- Two for One: Mark Chmiel and Vikki Schnurr in My One and Only.
When Linda Loman declared, "Attention must be paid," she may not have been referring to dinner theater specifically, but the sentiment holds. Here we have the ultimate marriage of stardust and capitalism. In what looks like a Las Vegas airplane hangar in every possible shade of red, camp and family values dance a merry roundelay. In the lounge, a pianist does his nightly tribute to Liberace. Perpetually smiling servers explain the nuances of the New Rhythm Boys Stuffed Shell Trio to couples dining with their beautiful children. And pink-cheeked church ladies fraternize with cut-up Kiwanis types.
On stage, a tuxedoed emcee, who bears a striking resemblance to Jim Nabors, announces silver anniversaries, octogenarian birthdays, and the presence of triumphant bowling leagues and garden clubs. Everyone seems to be in a frolicsome state of mind, ready to kick up their heels, cognizant that they are participating in a slice of vanishing America. Dinner theater is the glamorous first cousin to the drive-in movie, the family diner, the malted milk, and that long-cherished institution, the tent theater. Here, where capitalism wears a pair of tap shoes, the emcee, in his best Harold Hill patter, tantalizes the audience. With a description of the Lone Star Hangar, he touts a specially designed ice cream dessert concocted to accompany the present production, My One and Only which is ideal, since the musical is fashioned out of old Gershwin standards and is itself an exquisite dessert.
The pastiche musical is a familiar swindle in an age bereft of true tunesmiths. Musical gems from old shows are shoved into new settings. The majority of these play like hackneyed hit parades. My One and Only, originally produced in 1983, with Tommy Tune and a surprisingly luminous Twiggy, is the exception.
Peter Stone and Timothy S. Mayer, with the aid of numerous anonymous scribes, cobbled together an elegant Rolls-Royce of a book: equal parts Astaire and Rogers, Burns and Allen, and bits and pieces of dozens of forgotten '20s shows, all made buoyant by pure art deco helium.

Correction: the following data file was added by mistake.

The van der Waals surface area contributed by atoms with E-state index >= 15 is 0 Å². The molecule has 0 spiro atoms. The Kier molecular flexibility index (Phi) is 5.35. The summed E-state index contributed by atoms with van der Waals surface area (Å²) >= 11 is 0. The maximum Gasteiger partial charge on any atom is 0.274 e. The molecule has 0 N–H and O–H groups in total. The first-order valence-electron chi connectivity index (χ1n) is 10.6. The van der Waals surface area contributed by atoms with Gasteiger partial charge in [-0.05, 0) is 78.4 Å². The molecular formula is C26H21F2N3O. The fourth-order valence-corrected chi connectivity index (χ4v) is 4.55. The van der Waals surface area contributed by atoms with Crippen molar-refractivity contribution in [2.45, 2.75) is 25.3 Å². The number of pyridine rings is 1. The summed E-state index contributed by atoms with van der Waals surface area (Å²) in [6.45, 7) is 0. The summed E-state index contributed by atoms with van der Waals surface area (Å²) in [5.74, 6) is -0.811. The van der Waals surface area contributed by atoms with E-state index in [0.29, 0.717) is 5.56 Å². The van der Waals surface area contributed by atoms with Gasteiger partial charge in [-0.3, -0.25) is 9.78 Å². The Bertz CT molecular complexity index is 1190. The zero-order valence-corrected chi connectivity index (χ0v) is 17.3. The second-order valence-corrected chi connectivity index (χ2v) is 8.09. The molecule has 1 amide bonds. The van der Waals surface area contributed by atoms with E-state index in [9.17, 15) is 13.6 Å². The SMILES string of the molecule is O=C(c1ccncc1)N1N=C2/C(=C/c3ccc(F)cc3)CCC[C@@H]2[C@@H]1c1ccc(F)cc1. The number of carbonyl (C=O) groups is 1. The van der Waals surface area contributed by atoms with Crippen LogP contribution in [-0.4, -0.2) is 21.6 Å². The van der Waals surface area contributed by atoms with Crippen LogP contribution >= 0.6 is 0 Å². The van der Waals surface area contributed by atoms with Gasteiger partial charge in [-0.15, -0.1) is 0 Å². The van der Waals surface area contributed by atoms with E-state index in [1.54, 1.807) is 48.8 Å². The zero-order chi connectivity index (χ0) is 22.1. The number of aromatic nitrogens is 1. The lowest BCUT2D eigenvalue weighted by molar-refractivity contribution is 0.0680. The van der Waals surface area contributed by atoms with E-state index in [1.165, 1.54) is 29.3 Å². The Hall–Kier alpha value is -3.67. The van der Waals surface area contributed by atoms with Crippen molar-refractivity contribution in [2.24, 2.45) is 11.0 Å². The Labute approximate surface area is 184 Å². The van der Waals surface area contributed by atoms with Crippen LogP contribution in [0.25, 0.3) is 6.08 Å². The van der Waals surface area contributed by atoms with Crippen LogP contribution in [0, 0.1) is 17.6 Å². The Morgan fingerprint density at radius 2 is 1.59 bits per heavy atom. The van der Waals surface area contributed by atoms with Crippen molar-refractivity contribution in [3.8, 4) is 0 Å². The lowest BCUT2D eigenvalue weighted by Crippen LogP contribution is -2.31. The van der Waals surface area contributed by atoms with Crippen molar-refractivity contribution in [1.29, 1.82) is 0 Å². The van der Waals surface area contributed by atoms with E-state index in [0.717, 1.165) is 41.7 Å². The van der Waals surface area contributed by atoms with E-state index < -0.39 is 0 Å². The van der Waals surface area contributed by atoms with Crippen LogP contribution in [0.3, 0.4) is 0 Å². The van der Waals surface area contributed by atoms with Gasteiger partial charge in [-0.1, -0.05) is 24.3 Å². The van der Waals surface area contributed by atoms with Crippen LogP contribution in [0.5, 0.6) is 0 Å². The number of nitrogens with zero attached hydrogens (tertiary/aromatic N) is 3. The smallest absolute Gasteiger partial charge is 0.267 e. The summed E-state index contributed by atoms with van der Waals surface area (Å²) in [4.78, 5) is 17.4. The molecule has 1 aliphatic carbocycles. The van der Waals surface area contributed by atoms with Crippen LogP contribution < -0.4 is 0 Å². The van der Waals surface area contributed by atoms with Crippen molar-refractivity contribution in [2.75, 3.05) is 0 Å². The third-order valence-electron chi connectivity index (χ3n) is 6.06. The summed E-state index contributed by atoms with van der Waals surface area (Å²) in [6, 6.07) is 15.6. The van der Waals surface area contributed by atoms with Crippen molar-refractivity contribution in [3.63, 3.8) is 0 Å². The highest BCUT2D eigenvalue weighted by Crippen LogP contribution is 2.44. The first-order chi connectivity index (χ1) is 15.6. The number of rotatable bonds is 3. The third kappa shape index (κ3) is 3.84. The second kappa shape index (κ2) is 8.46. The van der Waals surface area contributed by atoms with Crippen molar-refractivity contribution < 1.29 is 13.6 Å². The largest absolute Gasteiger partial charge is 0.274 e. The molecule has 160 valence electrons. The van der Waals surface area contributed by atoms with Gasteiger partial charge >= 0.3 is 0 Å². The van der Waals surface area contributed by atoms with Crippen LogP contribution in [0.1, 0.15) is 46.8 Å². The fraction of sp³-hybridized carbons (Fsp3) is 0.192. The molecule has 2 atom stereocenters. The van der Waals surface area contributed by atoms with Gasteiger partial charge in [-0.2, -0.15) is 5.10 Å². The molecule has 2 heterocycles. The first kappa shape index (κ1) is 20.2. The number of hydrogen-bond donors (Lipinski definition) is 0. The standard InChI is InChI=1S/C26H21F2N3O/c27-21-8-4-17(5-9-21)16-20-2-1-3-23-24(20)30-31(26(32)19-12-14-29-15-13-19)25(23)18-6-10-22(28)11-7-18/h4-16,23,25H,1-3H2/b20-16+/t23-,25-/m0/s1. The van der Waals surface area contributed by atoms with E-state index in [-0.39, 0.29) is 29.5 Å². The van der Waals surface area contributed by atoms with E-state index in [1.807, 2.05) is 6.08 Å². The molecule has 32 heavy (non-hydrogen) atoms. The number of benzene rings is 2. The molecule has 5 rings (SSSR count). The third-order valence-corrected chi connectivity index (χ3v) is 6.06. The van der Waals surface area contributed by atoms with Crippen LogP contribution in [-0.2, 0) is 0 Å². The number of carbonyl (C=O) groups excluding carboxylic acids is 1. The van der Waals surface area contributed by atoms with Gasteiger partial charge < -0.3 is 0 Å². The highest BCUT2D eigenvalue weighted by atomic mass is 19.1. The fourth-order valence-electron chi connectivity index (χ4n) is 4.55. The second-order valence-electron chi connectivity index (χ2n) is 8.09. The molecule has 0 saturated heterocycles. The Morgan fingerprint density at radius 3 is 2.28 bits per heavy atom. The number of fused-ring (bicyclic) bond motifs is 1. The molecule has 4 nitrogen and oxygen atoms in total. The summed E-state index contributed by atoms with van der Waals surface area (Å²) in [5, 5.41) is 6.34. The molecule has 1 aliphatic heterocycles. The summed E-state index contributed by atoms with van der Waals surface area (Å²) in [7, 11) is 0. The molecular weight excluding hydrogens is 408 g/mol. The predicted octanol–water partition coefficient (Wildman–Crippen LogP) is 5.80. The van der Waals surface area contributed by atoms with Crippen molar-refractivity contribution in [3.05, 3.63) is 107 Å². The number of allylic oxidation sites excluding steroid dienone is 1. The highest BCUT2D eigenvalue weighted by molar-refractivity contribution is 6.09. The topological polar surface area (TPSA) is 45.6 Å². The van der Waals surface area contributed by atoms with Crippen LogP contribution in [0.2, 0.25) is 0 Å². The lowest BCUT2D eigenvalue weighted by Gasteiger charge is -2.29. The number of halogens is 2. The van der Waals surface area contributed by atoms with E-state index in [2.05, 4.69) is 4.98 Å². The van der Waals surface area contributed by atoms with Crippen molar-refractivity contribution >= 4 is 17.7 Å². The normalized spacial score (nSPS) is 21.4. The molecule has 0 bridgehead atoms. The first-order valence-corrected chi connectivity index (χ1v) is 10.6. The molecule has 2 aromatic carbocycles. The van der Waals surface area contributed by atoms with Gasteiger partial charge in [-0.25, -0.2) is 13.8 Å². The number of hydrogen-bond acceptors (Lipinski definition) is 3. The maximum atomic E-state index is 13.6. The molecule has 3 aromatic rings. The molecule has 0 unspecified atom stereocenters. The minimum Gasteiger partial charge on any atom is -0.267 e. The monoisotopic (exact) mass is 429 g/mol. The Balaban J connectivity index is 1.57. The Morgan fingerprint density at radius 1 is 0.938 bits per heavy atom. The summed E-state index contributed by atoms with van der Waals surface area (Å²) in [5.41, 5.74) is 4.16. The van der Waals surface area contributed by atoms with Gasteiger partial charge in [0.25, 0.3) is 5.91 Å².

Captain Billy, a bashful 1920s aviator, dreams of being the first man in history to fly nonstop to Paris (a few days before Lindbergh). As in all '20s musicals, this is to win the affection of a pert flapper, in this case Edythe Herbert, the first chorine to swim the English Channel. To win our hearts, this pert little miss reclines on a half-moon sofa wearing pink satin lounging pajamas, plaintively singing "Boy Wanted." This is the kind of theatrical charm that went out with the sheiks, shebas, and rumble seats.
Captain Billy goes to a voodoo barber and learns how to dexterously woo Edythe by cultivating a more delicate brand of tap dancing. To add that extra dash of madcap exuberance, we have a female G-Man who serenades the bad guy with "Funny Face." For an extra-joyous buzz, a trio of tuxedoed scat singers dance to the proceedings like pistons in an ocean liner engine, exuding a relentless insouciance.
With its symmetrical stylization and terpsichorean bravado, including barefoot tap in a stream, dancing starfish chorus girls, and soft-shoe romancing in the clouds, the show is an ideal streamlining of Broadway conventions of the '20s, making them palpable to modern audiences. Looking like a three-dimensional New Yorker cartoon, it luxuriously bottles its Gershwin ambrosia.
Sixteen years after its original Broadway production, the ever-resourceful Carousel has slapped together a scaled-down yet effective approximation, all bravely strung together and choreographed sometimes haphazardly and sometimes elegantly by ball-of-fire Director Joe Patton.
With emaciated hoofers dancing for pennies in Shubert Alley, Carousel, vanishing haven for musical performers, attracts the cr&eagrave;me de la cr&eagrave;me of musical talent. Though not as special as Twiggy (nobody could be), Vikki Schnurr, with her porcelain soprano and golden snap, would elicit an "ooh la la!" from any tricolored Francophile. And as the more macho variation of the old Tommy Tune role, Mark Chmiel is the missing link between the rubber-limbed boisterousness of Ray Bolger and the silken ease of Fred Astaire.
As may be expected with a company where the playbill and menu cohabit, there is great economy here. It's hard to decide which dessert we liked better that on the plate or that on the stage.